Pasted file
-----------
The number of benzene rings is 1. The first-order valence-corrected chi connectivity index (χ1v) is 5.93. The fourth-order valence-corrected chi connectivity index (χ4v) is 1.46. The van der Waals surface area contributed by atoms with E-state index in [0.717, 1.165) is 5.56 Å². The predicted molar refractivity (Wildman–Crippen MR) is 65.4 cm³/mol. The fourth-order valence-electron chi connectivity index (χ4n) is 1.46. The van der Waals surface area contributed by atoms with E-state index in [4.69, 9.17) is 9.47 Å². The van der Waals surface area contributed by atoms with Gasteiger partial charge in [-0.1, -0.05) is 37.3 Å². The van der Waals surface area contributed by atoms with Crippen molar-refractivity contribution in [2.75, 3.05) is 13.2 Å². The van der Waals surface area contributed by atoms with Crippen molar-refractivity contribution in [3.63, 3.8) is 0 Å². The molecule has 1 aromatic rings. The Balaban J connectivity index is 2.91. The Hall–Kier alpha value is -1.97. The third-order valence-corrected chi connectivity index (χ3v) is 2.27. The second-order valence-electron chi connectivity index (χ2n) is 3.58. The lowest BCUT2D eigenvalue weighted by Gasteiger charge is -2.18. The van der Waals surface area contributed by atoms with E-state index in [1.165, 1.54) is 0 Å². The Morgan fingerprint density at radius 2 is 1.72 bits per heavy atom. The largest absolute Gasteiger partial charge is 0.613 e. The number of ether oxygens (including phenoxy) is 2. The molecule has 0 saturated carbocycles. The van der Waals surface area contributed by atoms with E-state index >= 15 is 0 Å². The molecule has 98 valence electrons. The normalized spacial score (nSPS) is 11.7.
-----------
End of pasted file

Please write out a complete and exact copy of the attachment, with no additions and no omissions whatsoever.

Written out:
The number of benzene rings is 1. The first-order valence-corrected chi connectivity index (χ1v) is 5.93. The fourth-order valence-corrected chi connectivity index (χ4v) is 1.46. The van der Waals surface area contributed by atoms with E-state index in [0.717, 1.165) is 5.56 Å². The predicted molar refractivity (Wildman–Crippen MR) is 65.4 cm³/mol. The fourth-order valence-electron chi connectivity index (χ4n) is 1.46. The van der Waals surface area contributed by atoms with E-state index in [4.69, 9.17) is 9.47 Å². The van der Waals surface area contributed by atoms with Gasteiger partial charge in [-0.1, -0.05) is 37.3 Å². The van der Waals surface area contributed by atoms with Crippen molar-refractivity contribution in [2.75, 3.05) is 13.2 Å². The van der Waals surface area contributed by atoms with Crippen molar-refractivity contribution in [3.63, 3.8) is 0 Å². The molecule has 1 aromatic rings. The Balaban J connectivity index is 2.91. The Hall–Kier alpha value is -1.97. The third-order valence-corrected chi connectivity index (χ3v) is 2.27. The second-order valence-electron chi connectivity index (χ2n) is 3.58. The lowest BCUT2D eigenvalue weighted by Gasteiger charge is -2.18. The van der Waals surface area contributed by atoms with E-state index in [1.165, 1.54) is 0 Å². The Morgan fingerprint density at radius 2 is 1.72 bits per heavy atom. The largest absolute Gasteiger partial charge is 0.613 e. The number of ether oxygens (including phenoxy) is 2. The molecule has 0 saturated carbocycles. The van der Waals surface area contributed by atoms with E-state index >= 15 is 0 Å². The molecule has 98 valence electrons. The normalized spacial score (nSPS) is 11.7.